Thursday, November 30, 2017

Are Keywords Still Important in a LinkedIn Profile?

The short answer is YES.

I received this question from a colleague who was wondering, since LinkedIn has changed its search functions with the 2017 update ("the new desktop experience"), relegating many of the higher-level search functions to paid accounts. With the vast majority of LinkedIn users still using the Free level, the question was: Are keywords still important in a LinkedIn profile?

Let's take a closer look at where keywords can be helpful.

Industry is still included as a field in the search filters -- even on Free level -- so it's helpful for SEO there (with the idea that the ultimate purpose of SEO is to be found). Although note that the "default" search categories are limited to fields similar to your own unless you type in an industry category ("+Add").

(Click on Industries):

There is also a Keywords-specific search box:

It's only been in the last two months that LinkedIn has updated their SEO algorithm for the "new desktop experience" -- you can see the latest details on this page:

Most relevant on that page is this quote:
"More keywords aren't always better. Our advice would be to avoid overfilling your profile with keywords and only include the keywords that best reflect your expertise and experience. If you integrate an extended list of keywords into your profile, it's likely that your profile will be filtered out by our spam detection algorithms, which will negatively impact your rank in search results."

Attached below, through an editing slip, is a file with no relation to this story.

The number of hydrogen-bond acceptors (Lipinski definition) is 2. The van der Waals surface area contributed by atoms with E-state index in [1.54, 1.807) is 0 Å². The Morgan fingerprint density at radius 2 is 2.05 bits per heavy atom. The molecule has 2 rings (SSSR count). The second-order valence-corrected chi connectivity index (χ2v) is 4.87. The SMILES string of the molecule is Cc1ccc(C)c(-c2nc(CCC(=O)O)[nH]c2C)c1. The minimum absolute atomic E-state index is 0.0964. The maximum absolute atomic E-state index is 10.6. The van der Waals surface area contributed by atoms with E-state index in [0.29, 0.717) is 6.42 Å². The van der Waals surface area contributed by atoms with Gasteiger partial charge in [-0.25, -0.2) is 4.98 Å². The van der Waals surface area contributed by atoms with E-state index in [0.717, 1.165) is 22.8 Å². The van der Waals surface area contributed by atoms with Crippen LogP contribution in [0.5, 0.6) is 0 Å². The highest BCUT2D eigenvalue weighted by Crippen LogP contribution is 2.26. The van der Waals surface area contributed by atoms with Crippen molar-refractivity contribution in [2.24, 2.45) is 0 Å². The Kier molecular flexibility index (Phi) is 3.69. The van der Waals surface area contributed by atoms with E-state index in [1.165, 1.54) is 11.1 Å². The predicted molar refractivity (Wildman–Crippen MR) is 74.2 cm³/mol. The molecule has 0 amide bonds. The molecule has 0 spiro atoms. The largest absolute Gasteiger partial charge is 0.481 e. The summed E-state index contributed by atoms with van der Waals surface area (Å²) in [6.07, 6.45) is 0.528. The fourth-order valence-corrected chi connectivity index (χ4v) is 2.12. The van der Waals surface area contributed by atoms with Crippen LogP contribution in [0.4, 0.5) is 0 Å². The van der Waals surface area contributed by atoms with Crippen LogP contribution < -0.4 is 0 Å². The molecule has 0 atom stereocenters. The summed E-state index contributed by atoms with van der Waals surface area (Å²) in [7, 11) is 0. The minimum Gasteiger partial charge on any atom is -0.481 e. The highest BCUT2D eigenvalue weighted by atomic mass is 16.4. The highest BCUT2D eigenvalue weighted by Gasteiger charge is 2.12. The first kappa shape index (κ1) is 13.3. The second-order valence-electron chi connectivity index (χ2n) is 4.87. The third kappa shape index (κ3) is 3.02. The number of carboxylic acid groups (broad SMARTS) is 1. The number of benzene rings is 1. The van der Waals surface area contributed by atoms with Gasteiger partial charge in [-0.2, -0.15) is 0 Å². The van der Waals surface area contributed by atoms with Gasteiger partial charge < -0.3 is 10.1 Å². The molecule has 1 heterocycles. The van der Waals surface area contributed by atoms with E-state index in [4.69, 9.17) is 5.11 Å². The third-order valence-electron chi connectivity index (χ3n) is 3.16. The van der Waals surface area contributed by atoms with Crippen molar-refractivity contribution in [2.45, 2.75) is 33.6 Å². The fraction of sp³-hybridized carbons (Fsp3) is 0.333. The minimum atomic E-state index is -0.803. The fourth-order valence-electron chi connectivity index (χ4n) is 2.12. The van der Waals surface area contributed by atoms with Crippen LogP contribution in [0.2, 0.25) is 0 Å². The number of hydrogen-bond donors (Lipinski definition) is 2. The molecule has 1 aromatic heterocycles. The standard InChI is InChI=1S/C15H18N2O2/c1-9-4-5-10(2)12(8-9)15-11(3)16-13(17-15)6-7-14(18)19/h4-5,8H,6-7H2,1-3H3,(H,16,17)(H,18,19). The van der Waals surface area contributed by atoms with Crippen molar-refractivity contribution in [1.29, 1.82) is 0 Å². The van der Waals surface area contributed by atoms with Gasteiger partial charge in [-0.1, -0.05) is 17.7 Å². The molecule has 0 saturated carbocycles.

Quality over quantity. "More keywords aren't always better."

That said, I think that it's premature to say that because LinkedIn has reduced the prominence of showing the Summary on both the desktop and mobile versions that SEO/keywords aren't as important. I saw an article a couple of months ago that addressed this (I don't know if I could find it again), but it said the Summary is now more like a cover letter for LinkedIn users -- instead of how we used to position it as an "executive summary" for clients. If you provide compelling content in those first few words/lines, they'll click to read through, but it's vital to put good information in the entire profile to be found by the search engines, but once you've been found, you have to compel the human reader too. (The more things change in job search -- and technology -- the more things stay the same!)

Like with the ATS, the keywords have to be in the content in order to appear in search results. But the best strategy for jobseekers remains to use LinkedIn to build their networks (and increase their visibility through LinkedIn Publishing and liking and commenting on content -- since this appears on your LinkedIn profile page) and keeping in contact with their LinkedIn connections.

So, in lengthy summary -- I wouldn't advise any change in strategy for content based on the new desktop experience.

Monday, November 27, 2017

Answering the Pricing Question

Ask any new resume writer what's their biggest question and the answer is likely to be related to pricing their services. The most common question I get is: How much should I charge?